Sarah Graham is an educator, yoga teacher, herbalist, beekeeper, and gardening enthusiast. She owns SHAMBA Farm which is an acronym for Sustainable Homestead and Microclimate Based Agriculture. Her kitchen is the creative heart of her home. She sells her handmade herbal medicine, salves, eggs, honey, and fresh herbs at the Elgin Farmers’ Market, her website, and at various pop up markets in Elgin.

Sarah lives on her farm in a straw bale home (which she built herself) with her adorable daughters, some goats, chickens, and working dogs.

1. Why did you move to Elgin? 

I had been looking at houses in Austin, and realized that I wanted more space. On the drive out to Elgin, I thought “this is 10 minutes too far”. But the moment I set foot on my land, I knew I had found my place. I bought it a couple of months later, built a house, and moved out here in August of 2009. I moved here for the small town feel and beautiful views. Elgin’s history is rooted in agriculture, and I wanted to be a part of the sustainable agriculture movement blossoming here. I had a gut feeling that I would find a community, and the one that I’ve found is more beautiful and supportive than I could have ever imagined.

2. What compels you to spend time creating?

As a new mom, I was too exhausted to create, but as my daughter got older and she started coloring and painting, I realized how much fun it was to spend time making messes with her. I saw the value in creativity, and allowed myself to spend time creating and experimenting in the kitchen. During my divorce, I found that growing plants and using them in the kitchen for food and bath products gave me much needed creative expression. I’ve always dabbled in various crafts, such as sewing and beading, but the kitchen is my main creative space. It’s the heart of any home, and for me cooking and canning combine my background in science with a love of plants and fresh, flavorful food. Experimenting with new recipes for herbal concoctions keeps things exciting and my creativity fueled. I’m always growing new plants, so I get to try new ways of extracting their flavors and medicinal qualities. It helps me cultivate a deeper relationship with nature and an intimacy with my land, which is my ultimate goal.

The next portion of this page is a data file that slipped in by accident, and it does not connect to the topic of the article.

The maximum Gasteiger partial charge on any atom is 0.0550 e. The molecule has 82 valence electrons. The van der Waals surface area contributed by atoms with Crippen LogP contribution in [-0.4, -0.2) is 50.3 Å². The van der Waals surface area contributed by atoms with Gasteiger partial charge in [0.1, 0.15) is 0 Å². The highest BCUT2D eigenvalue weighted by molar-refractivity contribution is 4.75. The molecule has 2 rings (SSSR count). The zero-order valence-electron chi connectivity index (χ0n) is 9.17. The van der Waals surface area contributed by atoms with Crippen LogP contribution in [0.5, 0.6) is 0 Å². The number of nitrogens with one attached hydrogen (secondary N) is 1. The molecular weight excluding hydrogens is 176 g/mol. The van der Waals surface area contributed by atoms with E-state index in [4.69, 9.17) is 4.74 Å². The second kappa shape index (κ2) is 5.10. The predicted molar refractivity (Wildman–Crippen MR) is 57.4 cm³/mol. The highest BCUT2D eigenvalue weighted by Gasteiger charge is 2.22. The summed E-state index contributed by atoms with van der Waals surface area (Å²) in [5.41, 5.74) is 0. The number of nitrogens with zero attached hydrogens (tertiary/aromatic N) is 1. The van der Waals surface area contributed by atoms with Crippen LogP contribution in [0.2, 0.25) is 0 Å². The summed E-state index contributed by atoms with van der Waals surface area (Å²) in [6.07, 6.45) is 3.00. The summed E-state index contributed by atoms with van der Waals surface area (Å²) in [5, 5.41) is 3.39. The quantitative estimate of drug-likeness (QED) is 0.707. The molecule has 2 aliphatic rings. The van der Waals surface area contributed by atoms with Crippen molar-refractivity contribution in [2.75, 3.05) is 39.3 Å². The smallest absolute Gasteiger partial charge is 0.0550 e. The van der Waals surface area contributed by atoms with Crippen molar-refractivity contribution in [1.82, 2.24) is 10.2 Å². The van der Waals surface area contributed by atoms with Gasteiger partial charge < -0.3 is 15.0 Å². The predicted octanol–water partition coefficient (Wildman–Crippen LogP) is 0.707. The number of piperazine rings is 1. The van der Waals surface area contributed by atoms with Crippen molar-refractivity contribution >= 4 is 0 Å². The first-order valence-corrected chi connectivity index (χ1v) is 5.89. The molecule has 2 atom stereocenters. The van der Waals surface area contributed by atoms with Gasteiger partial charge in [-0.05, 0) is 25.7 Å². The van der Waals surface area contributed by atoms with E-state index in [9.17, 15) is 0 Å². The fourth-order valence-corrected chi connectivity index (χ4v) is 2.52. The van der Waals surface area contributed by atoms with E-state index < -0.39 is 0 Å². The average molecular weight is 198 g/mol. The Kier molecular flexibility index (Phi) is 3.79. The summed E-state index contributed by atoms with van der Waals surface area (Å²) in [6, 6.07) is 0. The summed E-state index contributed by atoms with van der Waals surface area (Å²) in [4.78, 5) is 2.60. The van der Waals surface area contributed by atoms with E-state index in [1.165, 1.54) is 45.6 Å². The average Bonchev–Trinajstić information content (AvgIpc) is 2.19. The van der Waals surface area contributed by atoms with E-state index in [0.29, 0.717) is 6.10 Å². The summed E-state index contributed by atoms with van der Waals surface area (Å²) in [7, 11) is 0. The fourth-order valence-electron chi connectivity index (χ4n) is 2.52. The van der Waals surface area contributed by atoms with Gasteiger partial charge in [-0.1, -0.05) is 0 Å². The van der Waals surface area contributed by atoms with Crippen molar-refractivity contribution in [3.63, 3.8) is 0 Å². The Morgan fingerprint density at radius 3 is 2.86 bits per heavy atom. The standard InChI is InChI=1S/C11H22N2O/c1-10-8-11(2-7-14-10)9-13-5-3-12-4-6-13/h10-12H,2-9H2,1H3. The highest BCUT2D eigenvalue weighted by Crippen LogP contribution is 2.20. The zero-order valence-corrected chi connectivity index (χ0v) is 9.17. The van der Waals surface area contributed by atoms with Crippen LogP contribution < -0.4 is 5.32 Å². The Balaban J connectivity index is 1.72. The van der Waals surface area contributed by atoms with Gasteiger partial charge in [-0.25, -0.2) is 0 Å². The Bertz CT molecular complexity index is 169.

3. Tell me three things you’ve learned in the past five years.

1. We are human beings, not human doings. In other words, do less, and be more. Cultivating quiet space helps ideas and inspiration to flow.

2. Mistakes are learning opportunities. How can we learn if we don’t fail? Failure is an essential part of growth.

3. I honor my boundaries by truly considering opportunities before I say “yes” or no”. This allows me to fully commit to my obligations and not overload myself. It helps me avoid over-commitment.

4. What are you currently making, reading, watching, or listening to?

I’ve been experimenting with soy candles lately which has been great fun! I’m planning for the new things I will grow in the spring and for my 50 fruit trees arriving this winter. I’ve got a couple of fun ideas to change up my market stand using materials found on my land. I always have more ideas than time! I recently listened to Elizabeth Gilbert’s Magic Lessons podcast and it was incredibly inspirational. She’s all about cultivating creativity. Also, I am re-watching Game of Thrones (thanks COVID!). I find the fantasy so compelling, as it’s the creation of an entire world and really whisks me away.

5. Cake or Pie?

BOTH! Cake for birthdays, pies for holidays.Pie, because pie is love. And it goes better with vintage country music.

SHAMBA website www.shambatx.com
Instagram @shambafarm